Wednesday, September 22, 2004


This is one of those moments when half an idea comes to mind, and the only way to turn it into a whole idea is to start getting some words down - in spite of what I said a couple of days ago. It's a fuzzy picture; the general form is there but looking more closely the detail is blurred and vague. It starts with a picture of an earthquake.

Once upon a time, very many years ago, I thought of myself as a scientist. Always asking why, wanting to understand how, looking for explanations, classifying. It’s an approach that has it’s uses, but it has it’s dangers too. Such as pigeon-holing - making deductions, assumptions, and imagining that they are something real, something fixed, something I can Know. That might sometimes work for the inanimate universe, but bring in the complexities of human beings and it’s a dangerous path indeed to tread.

Relationships need flexibility, they need to allow for adjustments. Understanding between two people is never complete and in any case people change, so as differences surface – as they always will – these differences give rise to tension, which if left unresolved grows and grows until a readjustment is inevitable. Allow some gentle readjustment every now and then and there's just a minor tremor - noticeable perhaps but not catastrophic. But leave it too long and that readjustment is of seismic proportions - an earthquake. Prevent that adjustment for whatever reason - try and hold those tectonic plates in a fixed position - and the tension builds until something gives with a snap. The effects of these cataclysmic readjustments on landscape and on relationships have close parallels - there's a lot of upheaval, people get hurt, then there's some rebuilding to do which, depending on the extent of damage and the intent of the planners, might leave the place looking very different. Or at the very least, never quite the same.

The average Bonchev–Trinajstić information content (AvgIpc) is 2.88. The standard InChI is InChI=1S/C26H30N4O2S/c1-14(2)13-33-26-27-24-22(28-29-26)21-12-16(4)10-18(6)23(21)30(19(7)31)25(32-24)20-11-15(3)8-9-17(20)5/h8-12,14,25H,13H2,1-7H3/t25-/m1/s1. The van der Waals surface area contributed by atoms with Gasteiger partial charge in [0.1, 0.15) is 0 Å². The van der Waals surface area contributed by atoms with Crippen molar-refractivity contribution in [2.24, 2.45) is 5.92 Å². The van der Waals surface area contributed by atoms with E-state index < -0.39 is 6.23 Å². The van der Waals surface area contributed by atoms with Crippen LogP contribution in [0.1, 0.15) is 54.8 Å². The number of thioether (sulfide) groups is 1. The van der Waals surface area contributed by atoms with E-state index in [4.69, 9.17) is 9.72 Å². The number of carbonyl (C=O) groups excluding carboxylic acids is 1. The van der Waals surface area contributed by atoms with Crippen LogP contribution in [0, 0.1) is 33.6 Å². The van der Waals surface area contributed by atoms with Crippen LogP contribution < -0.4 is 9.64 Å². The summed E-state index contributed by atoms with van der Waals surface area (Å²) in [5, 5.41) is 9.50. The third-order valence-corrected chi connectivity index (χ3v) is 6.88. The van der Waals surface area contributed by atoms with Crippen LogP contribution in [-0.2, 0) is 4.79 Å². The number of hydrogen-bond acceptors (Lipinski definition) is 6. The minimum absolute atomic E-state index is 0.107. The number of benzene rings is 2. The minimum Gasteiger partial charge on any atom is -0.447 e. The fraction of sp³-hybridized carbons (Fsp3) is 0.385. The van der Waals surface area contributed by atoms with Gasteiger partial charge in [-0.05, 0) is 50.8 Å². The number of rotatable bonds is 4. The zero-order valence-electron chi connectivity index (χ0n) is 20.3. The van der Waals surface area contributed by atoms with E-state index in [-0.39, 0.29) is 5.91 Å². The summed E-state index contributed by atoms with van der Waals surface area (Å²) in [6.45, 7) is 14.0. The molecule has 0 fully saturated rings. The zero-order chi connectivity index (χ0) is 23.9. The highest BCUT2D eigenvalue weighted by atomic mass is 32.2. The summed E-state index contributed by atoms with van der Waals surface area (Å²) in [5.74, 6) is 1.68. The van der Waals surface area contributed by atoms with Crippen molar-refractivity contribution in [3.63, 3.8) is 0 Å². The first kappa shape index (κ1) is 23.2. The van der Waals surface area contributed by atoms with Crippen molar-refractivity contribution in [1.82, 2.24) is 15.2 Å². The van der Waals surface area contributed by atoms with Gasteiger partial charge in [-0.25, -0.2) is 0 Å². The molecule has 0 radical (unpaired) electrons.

So it's taken me 49 years to realise that if people don't air their differences it's likely to lead to a breakdown in the relationship? I hate to admit it, but actually… yeah. I've been so intent on avoiding conflict in relationships that I've allowed those little tensions to build, only in this case the adjustment wasn't an explosive one, but implosive, driving in on self. Or I think that’s what happened. Being in the middle of it all makes it hard to see the objective picture. But if something has to give, it seems that in the world of relationships that has to be one side or the other, and so perhaps here the earthquake analogy, where the readjustment comes about by relative motion, breaks down. If one side in a relationship demands that the other side changes, the adjustment is explosive. Perhaps that’s what usually happens. But avoidance of conflict, although useful at first, like any characteristic becomes twisted and distorted and even harmful when taken to extreme. Avoid external conflict and the unavoidable need to readjust turns inwards, becoming implosive, destructive of self.

This all sounds like some orderly worked out thesis, doesn’t it? It’s not really, that’s just the way I tend to write, and probably comes from that long-distant background as a scientist. That’s what I meant about words running away with themselves – it’s so easy to build a plausible sounding theory, but plausibility and truth aren’t the same. I’m just in the thick of all this and trying to make sense of it. It doesn’t help either that I’m not talking about one single relationship, but a number of them – with individuals, with self, even with the world at large. I just had a sizeable earth tremor. Not a full-blown ‘quake, but it rattled a few ornaments on the shelf and opened up some cracks in the walls. I have a little bit of rebuilding to do. And some planning, if what I’m going to build is to be proof against further tremors.

Later edit-
Perfect timing from whiskey river; this expresses far better than I ever could another part of that blurry image I had but that just wouldn't come clear enough to crystallise into words:

" ... we die to each other daily.
What we know of other people
is only our memory of the moments
During which we knew them. And they have
changed since then.
To pretend that they and we are the same
Is a useful and convenient social convention
Which must sometimes be broken. We must
also remember
That at every meeting we are meeting a
-T.S. Eliot

Back to current posts